Fourth-generation North Carolina tobacco farm turns to tilapia production

When Valee Taylor walks into the office of the fish farm he owns with his sister, Renee Stewart, he sees a future for his family. With fresh fish now in Whole Foods, some Publix stores, a number of Asian markets and in restaurants and other retail outlets in North Carolina, Canada and New York, Taylor Fish Farm seems well on its way.

Following the tobacco buyout, the fourth-generation tobacco family was looking for something to transition to. The main priorities for the new farm venture were to find something that would protect the land of his ancestors and also provide for the family.

Taylor knew that whatever direction the farm took, it needed to involve computers or some other technology if it was going to be of interest to the kids in the family.

“I wanted something that would be sustainable for my family. I saw fish farming as a business for the future,” Taylor said.

Survive the accident?

When a career-ending accident forced Valee Taylor to leave his job with the state corrections department, he faced a crossroads as he struggled to regain his health. His family was initially told he likely would not survive the accident, but he did.

“You look at things very differently,” Taylor said. “I have an idea of what we want this parcel of land to be. And we want to help keep our community together.”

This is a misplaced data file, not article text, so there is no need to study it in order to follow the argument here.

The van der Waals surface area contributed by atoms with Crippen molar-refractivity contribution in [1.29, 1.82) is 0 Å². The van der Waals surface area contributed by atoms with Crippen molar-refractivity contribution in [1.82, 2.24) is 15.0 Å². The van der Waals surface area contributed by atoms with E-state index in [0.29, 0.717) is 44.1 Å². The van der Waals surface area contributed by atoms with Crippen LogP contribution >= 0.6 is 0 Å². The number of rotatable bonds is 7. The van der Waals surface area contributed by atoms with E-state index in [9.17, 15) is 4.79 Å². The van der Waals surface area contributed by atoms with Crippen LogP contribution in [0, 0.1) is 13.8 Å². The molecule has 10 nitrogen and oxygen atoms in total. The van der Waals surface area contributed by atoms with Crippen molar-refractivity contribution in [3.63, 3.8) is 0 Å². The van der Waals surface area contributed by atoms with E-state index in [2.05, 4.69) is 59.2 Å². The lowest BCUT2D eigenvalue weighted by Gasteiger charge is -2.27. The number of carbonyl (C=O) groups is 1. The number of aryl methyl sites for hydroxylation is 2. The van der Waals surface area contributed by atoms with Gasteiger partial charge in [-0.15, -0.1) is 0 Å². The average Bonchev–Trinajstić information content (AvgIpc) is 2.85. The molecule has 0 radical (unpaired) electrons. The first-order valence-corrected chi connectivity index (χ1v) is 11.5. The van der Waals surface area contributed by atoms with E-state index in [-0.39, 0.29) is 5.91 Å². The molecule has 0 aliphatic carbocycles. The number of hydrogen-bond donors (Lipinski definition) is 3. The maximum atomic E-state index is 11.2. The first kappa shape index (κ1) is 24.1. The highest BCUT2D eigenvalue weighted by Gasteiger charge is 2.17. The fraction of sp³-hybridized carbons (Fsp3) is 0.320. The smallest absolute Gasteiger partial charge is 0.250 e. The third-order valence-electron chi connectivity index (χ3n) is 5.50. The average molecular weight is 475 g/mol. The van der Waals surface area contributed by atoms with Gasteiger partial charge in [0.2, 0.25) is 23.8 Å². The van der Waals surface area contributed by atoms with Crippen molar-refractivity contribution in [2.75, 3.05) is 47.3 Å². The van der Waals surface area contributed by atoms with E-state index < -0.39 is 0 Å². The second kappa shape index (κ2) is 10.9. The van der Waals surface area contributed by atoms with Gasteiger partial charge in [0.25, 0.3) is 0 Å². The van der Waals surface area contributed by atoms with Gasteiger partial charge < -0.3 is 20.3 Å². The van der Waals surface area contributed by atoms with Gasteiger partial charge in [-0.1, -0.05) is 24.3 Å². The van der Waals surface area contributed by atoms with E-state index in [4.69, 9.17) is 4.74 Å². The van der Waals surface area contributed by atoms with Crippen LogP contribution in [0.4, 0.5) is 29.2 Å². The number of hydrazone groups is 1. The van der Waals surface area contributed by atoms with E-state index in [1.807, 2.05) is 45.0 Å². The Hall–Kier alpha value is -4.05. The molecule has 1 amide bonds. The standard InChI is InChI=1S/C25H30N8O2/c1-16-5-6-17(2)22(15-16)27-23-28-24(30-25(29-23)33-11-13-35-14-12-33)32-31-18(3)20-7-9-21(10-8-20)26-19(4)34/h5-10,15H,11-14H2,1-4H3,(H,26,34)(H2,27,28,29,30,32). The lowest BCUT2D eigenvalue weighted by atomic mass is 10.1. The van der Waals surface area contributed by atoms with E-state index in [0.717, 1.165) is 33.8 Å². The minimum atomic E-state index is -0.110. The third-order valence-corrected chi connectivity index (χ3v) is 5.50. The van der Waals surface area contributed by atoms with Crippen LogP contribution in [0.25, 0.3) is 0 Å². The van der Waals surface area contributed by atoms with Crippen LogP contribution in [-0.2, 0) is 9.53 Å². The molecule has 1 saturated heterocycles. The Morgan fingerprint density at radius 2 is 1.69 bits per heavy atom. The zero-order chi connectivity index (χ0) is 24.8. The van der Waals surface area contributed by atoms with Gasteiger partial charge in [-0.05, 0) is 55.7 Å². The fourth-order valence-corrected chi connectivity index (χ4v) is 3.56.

To help with his recovery, Taylor’s doctor asked him what he liked to do before the accident. Gardening and fishing were two of his favorite hobbies, but the accident wouldn’t allow him to cast a line, so fishing wouldn’t work.

The doctor suggested he plant a small garden outside the door of his home, so he could work in it a little every day, slowly building strength as he went along.

Through his efforts he was able to share food from that garden with friends, family and neighbors. And with that, he discovered a new focus in life – feeding others.

Extension help

So Taylor set out to learn everything he could about building and operating an aquaculture operation through faculty and staff at N.C. State University and the N.C. Cooperative Extension Service. He sought out Dr. Tom Losordo and Dennis Delong, two top experts on recirculating systems for aquaculture production.

“I went to them and said, ‘I want to work with you for free,’” Taylor said. “I just wanted to learn everything I could about it, and they were the people with the information.”

When he felt ready with his new-found knowledge, he began the process of building the facility from the ground up, complete with a filtration system that is a copy of a municipal wastewater treatment plant in South Carolina, only on a much smaller scale.

Now, the operation marks nearly seven years in operation, with a growing customer base and an eye on ways to grow the business in the future. The operation is housed in a metal building on the farm just down the road from the Anathoth Community Garden, which sits on land donated by his parents.

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